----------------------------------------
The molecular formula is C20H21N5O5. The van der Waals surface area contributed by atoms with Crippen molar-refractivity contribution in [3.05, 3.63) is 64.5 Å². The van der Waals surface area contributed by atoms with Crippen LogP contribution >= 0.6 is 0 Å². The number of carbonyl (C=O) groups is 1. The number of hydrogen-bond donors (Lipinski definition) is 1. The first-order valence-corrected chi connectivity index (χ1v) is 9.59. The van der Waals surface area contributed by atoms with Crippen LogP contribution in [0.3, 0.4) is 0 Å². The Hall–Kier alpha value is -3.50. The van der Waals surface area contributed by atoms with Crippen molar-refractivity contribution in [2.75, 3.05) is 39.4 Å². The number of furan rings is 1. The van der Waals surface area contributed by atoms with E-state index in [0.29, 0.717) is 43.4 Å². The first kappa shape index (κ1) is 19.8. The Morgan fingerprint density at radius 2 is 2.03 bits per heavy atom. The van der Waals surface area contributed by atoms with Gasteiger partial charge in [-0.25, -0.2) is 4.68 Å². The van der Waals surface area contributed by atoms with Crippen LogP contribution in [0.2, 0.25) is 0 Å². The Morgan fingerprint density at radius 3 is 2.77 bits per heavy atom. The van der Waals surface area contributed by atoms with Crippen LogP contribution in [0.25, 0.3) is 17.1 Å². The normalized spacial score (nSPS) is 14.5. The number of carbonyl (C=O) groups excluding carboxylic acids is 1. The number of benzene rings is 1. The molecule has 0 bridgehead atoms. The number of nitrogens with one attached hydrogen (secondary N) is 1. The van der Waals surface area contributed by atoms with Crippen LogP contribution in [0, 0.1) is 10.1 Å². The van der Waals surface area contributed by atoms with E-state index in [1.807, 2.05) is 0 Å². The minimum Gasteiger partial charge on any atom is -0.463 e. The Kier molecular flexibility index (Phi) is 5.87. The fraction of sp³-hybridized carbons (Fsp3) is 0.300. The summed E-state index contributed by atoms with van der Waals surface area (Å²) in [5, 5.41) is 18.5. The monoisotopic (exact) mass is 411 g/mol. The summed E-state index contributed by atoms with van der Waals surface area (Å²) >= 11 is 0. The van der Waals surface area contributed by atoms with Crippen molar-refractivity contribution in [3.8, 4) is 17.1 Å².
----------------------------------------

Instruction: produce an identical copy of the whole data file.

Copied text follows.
The molecular formula is C20H21N5O5. The van der Waals surface area contributed by atoms with Crippen molar-refractivity contribution in [3.05, 3.63) is 64.5 Å². The van der Waals surface area contributed by atoms with Crippen LogP contribution >= 0.6 is 0 Å². The number of carbonyl (C=O) groups is 1. The number of hydrogen-bond donors (Lipinski definition) is 1. The first-order valence-corrected chi connectivity index (χ1v) is 9.59. The van der Waals surface area contributed by atoms with Crippen LogP contribution in [0.3, 0.4) is 0 Å². The Hall–Kier alpha value is -3.50. The van der Waals surface area contributed by atoms with Crippen molar-refractivity contribution in [2.75, 3.05) is 39.4 Å². The number of furan rings is 1. The van der Waals surface area contributed by atoms with E-state index in [0.29, 0.717) is 43.4 Å². The first kappa shape index (κ1) is 19.8. The Morgan fingerprint density at radius 2 is 2.03 bits per heavy atom. The van der Waals surface area contributed by atoms with Gasteiger partial charge in [-0.25, -0.2) is 4.68 Å². The van der Waals surface area contributed by atoms with Crippen LogP contribution in [0.2, 0.25) is 0 Å². The Morgan fingerprint density at radius 3 is 2.77 bits per heavy atom. The van der Waals surface area contributed by atoms with Crippen LogP contribution in [0.25, 0.3) is 17.1 Å². The normalized spacial score (nSPS) is 14.5. The number of carbonyl (C=O) groups excluding carboxylic acids is 1. The number of benzene rings is 1. The molecule has 0 bridgehead atoms. The number of nitrogens with one attached hydrogen (secondary N) is 1. The van der Waals surface area contributed by atoms with Crippen LogP contribution in [0, 0.1) is 10.1 Å². The van der Waals surface area contributed by atoms with E-state index in [1.807, 2.05) is 0 Å². The minimum Gasteiger partial charge on any atom is -0.463 e. The Kier molecular flexibility index (Phi) is 5.87. The fraction of sp³-hybridized carbons (Fsp3) is 0.300. The summed E-state index contributed by atoms with van der Waals surface area (Å²) in [5, 5.41) is 18.5. The monoisotopic (exact) mass is 411 g/mol. The summed E-state index contributed by atoms with van der Waals surface area (Å²) >= 11 is 0. The van der Waals surface area contributed by atoms with Crippen molar-refractivity contribution in [3.8, 4) is 17.1 Å².